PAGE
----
Fundraising for Food Startups Panel

The Food Startups group kicked off the 2013 year with a packed house for its first event on Thursday, January 10th. I’m thrilled to share that I’ve joined Matt Wise and Andy Saebjoernsen as a Co-Organizer of the group, and that we have plans for some exciting events in 2013.

The crowd at January 10th fundraising panel

The crowd at January 10th fundraising panel
Photo credit: Tony XQ Chen

For those of you that couldn’t make it to this event, here are my highlights:

We had over 150 attendees, significantly more than we initially expected. Panelist Andy Donner articulated the spirit in the packed room at our venue, SoMa Central: “Look around this room. This is special. The amount of interest in this area is only growing.” The strong attendance validates the market need for our group and our mandate for organizing more frequent events on topics relevant to food startups.

The panel featured a range of investors with experience funding food startups:

Meredith Schwarz, Manager at General Mills Ventures

Meredith Schwarz, Manager at General Mills Ventures
Photo credit: Tony XQ Chen

I found all the panelists to be engaging, articulate, extremely well-informed, and entertaining. I was most excited to hear from Meredith, as the corporate perspective is underrepresented in the VC/angel-dominated funding conversation in the Bay Area. She described the long process she follows with potential acquisitions as courtship: the dating, becoming serious, moving in together and finally marriage, a la General Mills’ acquisitions Larabar and Food Should Taste Good. She talked about her proactive role in seeking out potential partners: literally scouring local Whole Foods and looking for addresses on the back of packaged snacks. She encourages companies to reach out to her, especially those in General Mills’ sweet spot: solid brands with a deep understanding of their target customer.

Our rockstar moderator, Wade Roush, Chief Correspondent and San Francisco Editor of Xconomy, asked each panelist to share the trend in the food startup world they find the most exciting. Here’s what they came up with:

  • Data: The potential of tapping the exponentially-growing amount of data out there about food: food consumption, food production, etc.
  • Supply chain: Andy reminded us that Amazon Fresh will probably disrupt the entire food distribution system in the US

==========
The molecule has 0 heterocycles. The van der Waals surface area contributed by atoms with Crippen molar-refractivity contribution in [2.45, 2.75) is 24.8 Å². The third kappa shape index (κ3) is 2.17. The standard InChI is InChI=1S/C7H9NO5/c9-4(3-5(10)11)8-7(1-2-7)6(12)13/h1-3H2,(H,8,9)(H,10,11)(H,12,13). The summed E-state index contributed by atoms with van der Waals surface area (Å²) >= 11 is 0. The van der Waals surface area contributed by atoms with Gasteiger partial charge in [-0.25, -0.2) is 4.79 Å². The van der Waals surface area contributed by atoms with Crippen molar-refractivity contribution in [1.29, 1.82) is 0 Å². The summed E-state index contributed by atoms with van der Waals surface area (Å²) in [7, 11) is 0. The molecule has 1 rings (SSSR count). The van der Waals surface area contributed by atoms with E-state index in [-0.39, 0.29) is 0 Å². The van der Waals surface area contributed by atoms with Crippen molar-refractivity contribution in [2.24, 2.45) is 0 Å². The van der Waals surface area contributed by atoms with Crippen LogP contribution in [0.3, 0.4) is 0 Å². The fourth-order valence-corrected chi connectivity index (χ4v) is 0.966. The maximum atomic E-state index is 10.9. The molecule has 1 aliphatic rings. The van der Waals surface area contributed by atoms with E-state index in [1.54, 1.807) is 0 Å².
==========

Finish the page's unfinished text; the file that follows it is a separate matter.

• Food safety: This will continue to be a hot topic as salmonella and other scares make headlines (did anyone else listen to the disturbing This American Life episode about misrepresented seafood?)
  • Collaborative consumption: There’s still room for changing the way we think about and share fixed assets

My favorite question of the evening was when Wade asked the panelists to each give a pithy piece of advice to food entrepreneurs. What they shared:

  • Ryan: Don’t worry about valuation; get money and then execute. It’s not worth dragging the funding process on and on to get a higher valuation.
  • Kevin: Be distinct, and relentlessly pursue your distinctive idea. Don’t sacrifice your edge in order to grow, or to appeal to a wider audience.
  • Meredith: Know your consumer, and focus on them. Prioritize depth of knowledge with your target consumer over broad market understanding.
  • Adam: Be fearless and build relationships early. Funding is courtship, as Meredith explained. Don’t be afraid to get in touch with investors early, and focus on relationship building in the long term versus nearer-term tactical goals.
  • Andy: Beware of your passion and the risk that it might interfere with objectivity. Food is an area in which emotions and passion can blind the actors. Try to maintain objectivity. Be honest and be aware of your own biases.

While I believe we presented a robust panel, I did receive feedback that we were missing a crucial funding angle. Most food startups will not reach the scale relevant for any of the panelists’ investment vehicles. Even CircleUp, Ryan’s crowdfunding website, does not look at companies with less than ~$500K-1M in revenue. Instead most startups depend on credit cards, small business loans, or, increasingly, peer funding via Kickstarter or Indiegogo. Abby Sturges, founder of Culture Kitchen raised her hand at the close of the event and asked how many in the audience were founders; a huge percentage raised their hands. Then she asked, how many had received funding. Maybe 3-5 still had their hands up. Her question to the panel was, “for those of us starting out, how can we get to $500K in revenue so we become relevant to you?” The answer was disappointing, I’m sure, to Abby who recently shut down Culture Kitchen after unsuccessful funding attempts (including an unfunded Kickstarter campaign). The answer: it still comes down to friends, family, and a whole lot of hustle.

Thanks to our panelists, our moderator, and our sponsors for helping us produce a great event! Sponsors:

Matt, Andy and I are in the process of planning our next events, a mix of panels/education-oriented events as well as a few more social/networking/food tasting events. If you have topics you’d like covered, or other ideas for events, please share in the comments below. Thanks!

About Michelle Paratore

Management consultant obsessed with food justice, food politics, food start-ups, food sustainability, and eating food too...
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5 Responses to Fundraising for Food Startups Panel

  1. Lauren says:

    I work for a start up in San Francisco working on a project that helps kids make healthier food choices with the use of an interactive computer game. Would love to connect with this group during the next event. This is great info.

  2. Thanks Lauren. Here’s a link with information on our next event:
    Hope to see you there!

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